Input Parameters :

dmin,j           dmax,j
Proc1        .0085             .0680
Proc2        .03               .09
Proc3        .017              .0595
Proc4        .0255             .1105
Proc5        .0076             .085

Table 1: Process Capability

Sta1              Sta2            Sta3       Sta4
Part1        .09               .18             .19        .16
Part2        .15               .16             .13        .14

Table 2: Stock removal

T                     D             β               D/(1-β )
Part1         .15                   7             .14             9
Part2         .20                   10            .18             13

39
Table 3: Design Tolerance and Demand

Greenwood     &
Chase
A       B
Proc1       1.445   .221
Proc2       1.955   .17
Proc3       .935    .1445
Proc4       2.465   .1955
Proc5       1.7     .1275

Greenwood &
Chase
C     D
Proc1          2     0.4
Proc2          5     0.2
Proc3          3     0.8
Proc4          4.5   0.5
Proc5          6     0.6

Table 4: Cost-Tolerance & Time-Tolerance Model

Mc1                Mc2          Mc3              Mc4
Proc1             1               0                1             0
Proc2             0               1                1             0
Proc3             1               0                1             1
Proc4             0               1                1             0
Proc5             1               1                0             1

Table 5: Process- machine feasibility matrix (ψ JM)

Part1                                    Part2
Sta1        Sta2     Sta3       Sta4         Sta1    Sta2     Sta3    Sta4
Proc1      1           1        0          0            1       0        0       1
Proc2      1           0        1          0            0       1        0       1
Proc3      0           1        0          1            0       0        1       0
Proc4      1           0        1          0            1       0        1       0
Proc5      0           1        0          1            0       1        0       0

Table 6: Process- part/stage feasibility matrix (τzkj )

40
Normal (µ,σ2 )     µ+ kασ
kα=1.644853
Mc1           (425,15)           431.3705
Mc2           (398,10)           403.2015
Mc3           (521,25)           529.2243
Mc4           (410,18)           416.9785
Table 7: Machine Availability

41
Figure 10: Results and comparison for Example1

42
EXAMPLE 2: TEN STAGE – SIX PROCESS – SIX MACHINE

Data set for the problem

1                                                 2
Z

3
1                2          3                         1                2

1          2         3       4          5      6     1         2       3           4   5       6
k
Figure 11: Process planning tree for Example 2

PARAMETERS

dmin,j        dmax,j
Proc1        0.0085         0.068
Proc2        0.03           0.09
Proc3        0.017          0.0595
Proc4        0.0255         0.1105
Proc5        0.0076         0.085
Proc6        0.025          0.11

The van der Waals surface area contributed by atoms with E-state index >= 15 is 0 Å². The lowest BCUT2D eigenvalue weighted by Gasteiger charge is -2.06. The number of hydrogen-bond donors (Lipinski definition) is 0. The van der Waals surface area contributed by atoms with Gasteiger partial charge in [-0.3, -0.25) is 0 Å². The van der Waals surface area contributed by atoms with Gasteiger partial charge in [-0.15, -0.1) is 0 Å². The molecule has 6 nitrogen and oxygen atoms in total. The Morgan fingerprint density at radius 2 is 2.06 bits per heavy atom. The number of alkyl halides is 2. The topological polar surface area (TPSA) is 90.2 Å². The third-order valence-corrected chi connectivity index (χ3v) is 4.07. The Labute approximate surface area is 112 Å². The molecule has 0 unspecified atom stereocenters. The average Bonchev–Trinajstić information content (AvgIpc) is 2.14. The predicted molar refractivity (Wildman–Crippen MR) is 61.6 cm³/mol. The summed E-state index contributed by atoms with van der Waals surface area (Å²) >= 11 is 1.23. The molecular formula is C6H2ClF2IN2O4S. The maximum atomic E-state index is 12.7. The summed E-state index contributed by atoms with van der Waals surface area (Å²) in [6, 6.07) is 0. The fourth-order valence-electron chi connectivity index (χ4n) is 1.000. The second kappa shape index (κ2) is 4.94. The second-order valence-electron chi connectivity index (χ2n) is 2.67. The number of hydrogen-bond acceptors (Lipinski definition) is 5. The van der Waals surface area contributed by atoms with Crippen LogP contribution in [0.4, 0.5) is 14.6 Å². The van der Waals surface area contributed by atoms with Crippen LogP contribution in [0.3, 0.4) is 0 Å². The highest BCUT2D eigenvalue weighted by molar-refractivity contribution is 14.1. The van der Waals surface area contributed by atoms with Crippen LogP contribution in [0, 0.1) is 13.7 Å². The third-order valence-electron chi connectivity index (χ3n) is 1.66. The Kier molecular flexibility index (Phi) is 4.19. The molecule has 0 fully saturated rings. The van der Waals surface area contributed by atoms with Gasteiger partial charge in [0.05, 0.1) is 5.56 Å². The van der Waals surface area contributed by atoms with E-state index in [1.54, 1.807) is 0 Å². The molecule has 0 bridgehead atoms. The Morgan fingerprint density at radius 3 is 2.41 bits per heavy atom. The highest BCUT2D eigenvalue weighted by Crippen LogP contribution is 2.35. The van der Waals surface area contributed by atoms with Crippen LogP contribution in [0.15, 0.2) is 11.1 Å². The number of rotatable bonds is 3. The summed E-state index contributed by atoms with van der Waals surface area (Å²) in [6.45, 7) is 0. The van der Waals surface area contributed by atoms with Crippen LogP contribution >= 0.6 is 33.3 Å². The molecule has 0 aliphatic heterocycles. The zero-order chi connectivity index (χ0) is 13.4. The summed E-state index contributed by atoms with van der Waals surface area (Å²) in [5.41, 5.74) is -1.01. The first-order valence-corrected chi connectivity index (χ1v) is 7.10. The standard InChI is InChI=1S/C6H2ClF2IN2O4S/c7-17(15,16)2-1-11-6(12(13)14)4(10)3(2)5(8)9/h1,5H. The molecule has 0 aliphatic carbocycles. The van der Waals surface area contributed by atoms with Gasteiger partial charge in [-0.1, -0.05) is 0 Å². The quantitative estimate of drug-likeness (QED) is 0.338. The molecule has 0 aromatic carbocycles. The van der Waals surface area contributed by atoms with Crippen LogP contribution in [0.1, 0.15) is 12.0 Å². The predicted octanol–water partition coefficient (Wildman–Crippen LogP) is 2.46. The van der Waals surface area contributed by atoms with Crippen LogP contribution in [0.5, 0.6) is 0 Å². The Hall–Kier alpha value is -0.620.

Table 8: Process Capability

Sta1             Sta2           Sta3     Sta4          Sta5
Part1        0.12             0.08           0.35     0.4           0.15
Part2        0.09             0.34           0.15     0.18          0.24
Table 9: Stock Removal

T                 D             β            D/(1-β )
Part1           0.1               12            .14          14
Part2           0.3               9             .21          12

Table 10: Design tolerance and demand.

43
Greenwood     &
Chase
A       B
Proc1      1.445   .221
Proc2      1.955   .17
Proc3      .935    .1445
Proc4      2.465   .1955
Proc5      1.7     .1275
Proc6      2.1     .156

Greenwood &
Chase
C     D
Proc1          2     0.4
Proc2          5     0.2
Proc3          3     0.8
Proc4          4.5   0.5
Proc5          6     0.6
Proc6          5     0.55

Table 11: Cost-Tolerance & Time-Tolerance Model

Mc1              Mc2       Mc3           Mc4   Mc5   Mc6
Proc1         1            0             0             1     0     1
Proc2         0            1             0             0     1     0
Proc3         1            0             1             0     0     1
Proc4         0            1             0             0     1     0
Proc5         0            1             0             1     0     0
Proc6         0            0             1             0     0     1

Table 12: Process- machine feasibility matrix (ψ JM)

44
Part1                                     Part2
Sta1       Sta2     Sta3     Sta4    Sta5 Sta1    Sta2   Sta3   Sta4   Sta5
Proc1    1          0        1        0       0    1       1      0      1      0
Proc2    0          1        0        0       1    0       0      1      0      0
Proc3    0          0        1        0       0    1       1      0      0      0
Proc4    1          0        0        1       1    0       0      1      0      1
Proc5    0          0        0        0       0    1       0      0      1      0
Proc6    0          1        1        0       0    0       0      0      0      1
kα=1.644853

Table 13: Process- part/stage feasibility matrix (τzkj )

Normal (µ,σ2 )                  µ+ kασ
Mc1            (600,15)                        606.3705
Mc2            (728,10)                        733.2015
Mc3            (825,25)                        833.2243